The tractor chosen for purposes of illustration is a typical commercially popular agricultural tractor having a main fore-and-aft or longitudinal body 10 supported on rear wheels 12 and a front axle structure indicated in its entirety bythe numeral 14. The tractor includes the usual radiator grilleand hood structure 16 behind which is a steering wheel 18, conveniently located relative to an operators seat 20.
3,ill4,734 Patented Dec. 26, l 961 ice The front end of the body has rigidly secured thereto a front body part 22, here in the form of a casting or the like having an upper wall portion 24 and first and second or front and rear depending supports 26 and 28 respectively. The support 26 is in the form of a depending ear apertured at or provided with a fore-and-aft bore 30. The rear support 28- is similarly constructed and has a coaxial fore-and-aft bore 32. This casting or part may be rigidly secured to an under portion of the front end of the body It) as by cap screws 34 (FIG. 4).
The tractor may be equipped with any basic steering mechanism, and is here shown as including a typical hydraulic circuit including a pump P, a three-way valve V and an oscillating or vane motor MO. The steering wheel 18 is typically connected mechanically to the valve V, as indicated bythe legend in FIG. 8, and the valve V is hydraulically connected to a pump P and to the motor M0 by a pair of hydraulic lines. Any conventional mechanical connection, as indicated by the legend in FIG. 8, may be made to an upright steering shaft 36 which is here shown as having a lower radial circular flange 38 downwardly exposed through an aperture 40 in the upper wall part of the casting or body part 22. As will be clear to those versed in the art, turning of the steering wheel 18 actuates the valve V to cause the hydraulically powered motor to oscillate in one direction or the other and this in turn, being mechanically connected to the steering shaft 36, turns the shaft about an upright axis. In this case, the axis of the steering shaft 36 intersects the fore-and-aft axis on which the front and rear bores so and 32 are coaxial. These bores respectively carry fore-and-aft'pintles or short shafts 42 and 44. The front support 26 is preferably of twopiece construction, including a lower complementary clamp part 46 which is secured thereto by cap screws 48 so that the pintle 42, although commonly rigidly retained, is removable. Similar construction exists relative to the rear ear or support 28, and a complementary lower part is shown at so and its cap screws are shown at 52.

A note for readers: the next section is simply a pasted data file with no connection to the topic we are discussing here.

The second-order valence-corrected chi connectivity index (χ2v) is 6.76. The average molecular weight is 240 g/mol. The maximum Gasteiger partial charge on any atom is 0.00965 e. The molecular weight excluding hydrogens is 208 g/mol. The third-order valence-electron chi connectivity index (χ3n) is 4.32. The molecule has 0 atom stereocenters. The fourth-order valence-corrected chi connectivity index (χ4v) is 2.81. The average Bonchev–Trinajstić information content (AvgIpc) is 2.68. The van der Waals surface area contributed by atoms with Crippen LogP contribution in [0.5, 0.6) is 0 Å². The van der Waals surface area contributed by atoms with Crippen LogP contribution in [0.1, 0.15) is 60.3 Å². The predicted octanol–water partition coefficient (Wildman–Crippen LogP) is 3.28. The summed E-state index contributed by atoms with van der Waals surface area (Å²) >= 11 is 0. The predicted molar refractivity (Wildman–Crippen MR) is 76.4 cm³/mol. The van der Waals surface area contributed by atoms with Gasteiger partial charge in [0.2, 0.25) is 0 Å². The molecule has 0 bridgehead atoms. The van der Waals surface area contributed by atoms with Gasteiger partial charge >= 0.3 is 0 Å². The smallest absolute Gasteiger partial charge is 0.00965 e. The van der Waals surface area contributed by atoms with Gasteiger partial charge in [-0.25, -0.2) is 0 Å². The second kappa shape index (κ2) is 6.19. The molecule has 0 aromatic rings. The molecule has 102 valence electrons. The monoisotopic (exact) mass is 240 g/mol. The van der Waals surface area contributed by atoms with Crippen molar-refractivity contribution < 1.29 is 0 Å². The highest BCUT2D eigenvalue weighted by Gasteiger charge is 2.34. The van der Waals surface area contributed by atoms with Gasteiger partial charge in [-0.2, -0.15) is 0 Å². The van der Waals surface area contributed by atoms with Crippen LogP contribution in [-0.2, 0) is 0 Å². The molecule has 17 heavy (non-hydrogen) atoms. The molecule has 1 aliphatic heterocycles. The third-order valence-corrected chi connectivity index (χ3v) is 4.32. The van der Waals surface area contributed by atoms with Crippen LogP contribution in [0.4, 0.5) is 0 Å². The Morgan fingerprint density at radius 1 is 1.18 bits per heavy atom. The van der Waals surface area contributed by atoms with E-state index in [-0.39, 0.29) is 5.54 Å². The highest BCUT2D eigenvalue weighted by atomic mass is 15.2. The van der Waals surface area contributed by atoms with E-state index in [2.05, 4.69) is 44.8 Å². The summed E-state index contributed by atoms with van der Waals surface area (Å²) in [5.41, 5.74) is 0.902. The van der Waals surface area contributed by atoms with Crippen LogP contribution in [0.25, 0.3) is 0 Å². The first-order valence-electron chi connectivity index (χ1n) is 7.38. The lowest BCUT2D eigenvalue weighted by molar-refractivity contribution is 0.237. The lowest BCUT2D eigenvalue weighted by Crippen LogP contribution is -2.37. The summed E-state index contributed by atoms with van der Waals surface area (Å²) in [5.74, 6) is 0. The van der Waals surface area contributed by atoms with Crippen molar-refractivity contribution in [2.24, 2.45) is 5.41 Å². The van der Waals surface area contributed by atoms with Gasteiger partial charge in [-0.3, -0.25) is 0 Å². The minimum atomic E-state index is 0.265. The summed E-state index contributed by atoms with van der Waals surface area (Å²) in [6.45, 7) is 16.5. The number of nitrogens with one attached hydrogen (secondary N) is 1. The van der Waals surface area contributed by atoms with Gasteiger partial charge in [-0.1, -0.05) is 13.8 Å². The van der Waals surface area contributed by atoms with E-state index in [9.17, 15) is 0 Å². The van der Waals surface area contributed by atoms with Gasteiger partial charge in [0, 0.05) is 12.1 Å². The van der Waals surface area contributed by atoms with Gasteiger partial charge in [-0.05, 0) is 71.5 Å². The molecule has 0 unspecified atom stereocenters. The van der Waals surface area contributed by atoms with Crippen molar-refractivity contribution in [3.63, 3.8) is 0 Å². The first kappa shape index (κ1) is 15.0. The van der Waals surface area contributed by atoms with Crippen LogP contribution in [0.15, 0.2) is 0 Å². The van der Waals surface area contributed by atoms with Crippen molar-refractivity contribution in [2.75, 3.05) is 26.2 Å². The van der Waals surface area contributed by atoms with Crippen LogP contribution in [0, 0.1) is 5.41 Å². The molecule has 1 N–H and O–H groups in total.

The front axle structure 14 includes a central carrier and a transverse tubular axle 54, opposite ends of which are provided with steering knuckles 56 and 58, respectively, pivoted or steerable respectively about upright axes at at and 62 respectively. The knuckles, in typical automotive fashion, respectively carry wheel spindles 64 and 66 for journalling wheels 68 and 70. The knuckles also respectively include longitudinally projecting knuckle arms 72 and 74 respectively. In the long wheel base position of the front axle, shown in FlGS. l and 2, the steering arms project rearwardly. In the short wheel base position, shown in dotted lines in FIG. 1 and forming the basis of FIGS. 2, 3 and 6, the arms project forwardly. ,This will be explained below. r